Neurospora strains were constructed according to standard methods. For the expression of PEX3 and PEX19 variants in Neurospora, genomic fragments encompassing these genes were introduced into the pBM60 vector and targeted to the his3 locus58 in pex3 or pex19 mutant backgrounds. An HA-epitope tag was introduced into both genes. Mutants were constructed in these genomic fragments according to standard methods. The his3-recipient strains also expresses mCherry-PTS1 from the csr1 locus59. Plasmids, Neurospora strains and primer sequences can be found in Supplementary Tables 1–3, respectively.
Protein expression and purification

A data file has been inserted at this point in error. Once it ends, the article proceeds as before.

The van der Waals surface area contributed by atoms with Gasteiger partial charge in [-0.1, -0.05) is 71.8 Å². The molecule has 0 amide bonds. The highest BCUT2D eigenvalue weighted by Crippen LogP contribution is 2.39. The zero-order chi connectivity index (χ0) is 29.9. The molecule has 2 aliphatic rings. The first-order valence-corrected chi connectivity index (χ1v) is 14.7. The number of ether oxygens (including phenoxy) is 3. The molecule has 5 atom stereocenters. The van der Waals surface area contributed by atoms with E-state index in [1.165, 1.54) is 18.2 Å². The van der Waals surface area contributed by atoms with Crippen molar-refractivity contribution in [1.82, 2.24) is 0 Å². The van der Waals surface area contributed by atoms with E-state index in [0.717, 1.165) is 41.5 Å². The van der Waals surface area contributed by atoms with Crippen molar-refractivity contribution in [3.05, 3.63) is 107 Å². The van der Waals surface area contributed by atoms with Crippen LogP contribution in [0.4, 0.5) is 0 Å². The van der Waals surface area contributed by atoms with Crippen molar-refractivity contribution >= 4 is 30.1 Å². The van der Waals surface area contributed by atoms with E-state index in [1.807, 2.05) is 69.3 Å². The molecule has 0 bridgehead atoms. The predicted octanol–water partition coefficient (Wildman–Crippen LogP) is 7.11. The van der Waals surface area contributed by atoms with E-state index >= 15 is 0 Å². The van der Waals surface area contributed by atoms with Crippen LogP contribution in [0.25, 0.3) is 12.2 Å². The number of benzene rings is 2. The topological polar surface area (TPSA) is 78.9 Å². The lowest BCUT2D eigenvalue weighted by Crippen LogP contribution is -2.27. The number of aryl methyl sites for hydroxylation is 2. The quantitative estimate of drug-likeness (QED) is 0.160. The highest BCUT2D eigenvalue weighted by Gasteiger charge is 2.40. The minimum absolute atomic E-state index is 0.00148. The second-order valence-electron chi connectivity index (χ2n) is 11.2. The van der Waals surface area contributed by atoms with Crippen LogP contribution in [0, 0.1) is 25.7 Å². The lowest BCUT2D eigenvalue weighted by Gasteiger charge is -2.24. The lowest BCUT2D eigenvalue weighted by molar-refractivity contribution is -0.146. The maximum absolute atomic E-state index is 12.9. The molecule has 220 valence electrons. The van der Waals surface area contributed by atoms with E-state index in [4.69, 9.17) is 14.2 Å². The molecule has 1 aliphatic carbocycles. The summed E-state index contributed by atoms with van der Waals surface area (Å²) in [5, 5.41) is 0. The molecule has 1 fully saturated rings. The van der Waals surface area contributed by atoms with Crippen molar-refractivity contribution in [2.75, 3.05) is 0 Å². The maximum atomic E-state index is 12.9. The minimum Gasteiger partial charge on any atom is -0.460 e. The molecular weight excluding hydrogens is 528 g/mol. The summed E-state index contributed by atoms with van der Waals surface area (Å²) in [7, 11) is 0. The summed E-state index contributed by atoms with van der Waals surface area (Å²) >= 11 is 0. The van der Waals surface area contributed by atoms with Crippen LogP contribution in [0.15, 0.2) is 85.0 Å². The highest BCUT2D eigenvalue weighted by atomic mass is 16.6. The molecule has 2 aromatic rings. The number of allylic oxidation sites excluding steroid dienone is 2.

PEX19, GET3 and PEX3 lacking the N-terminal TMD (amino acids 39–623) were expressed from the pET15b (Novagen) vector in Escherichia coli BL21 (DE3, Stratagene) and purified on Ni-NTA resin as recommended by the manufacturer (Qiagen). For the production of biotinylated PEX3, an AviTag (GLNDIFEAQKIEWHE) was introduced into the N-terminus of PEX3 and the protein was co-expressed with the BirA biotin ligase (pBirAcm plasmid, Avidity). For biotinylation, Luria broth (LB) medium was supplemented with 50 μM biotin. Recombinant chaperones used in the cell-free reaction were either dialyzed against Buffer H (20 mM HEPES, pH 6.8, 50 mM KOAc, 200 mM sorbitol, 1 mM MgCl2) or purified by size-exclusion chromatography using a Hi-load 16/60 Superdex 200 prep grade column (GE Healthcare) equilibrated in Buffer H.
Cell-free chaperone assay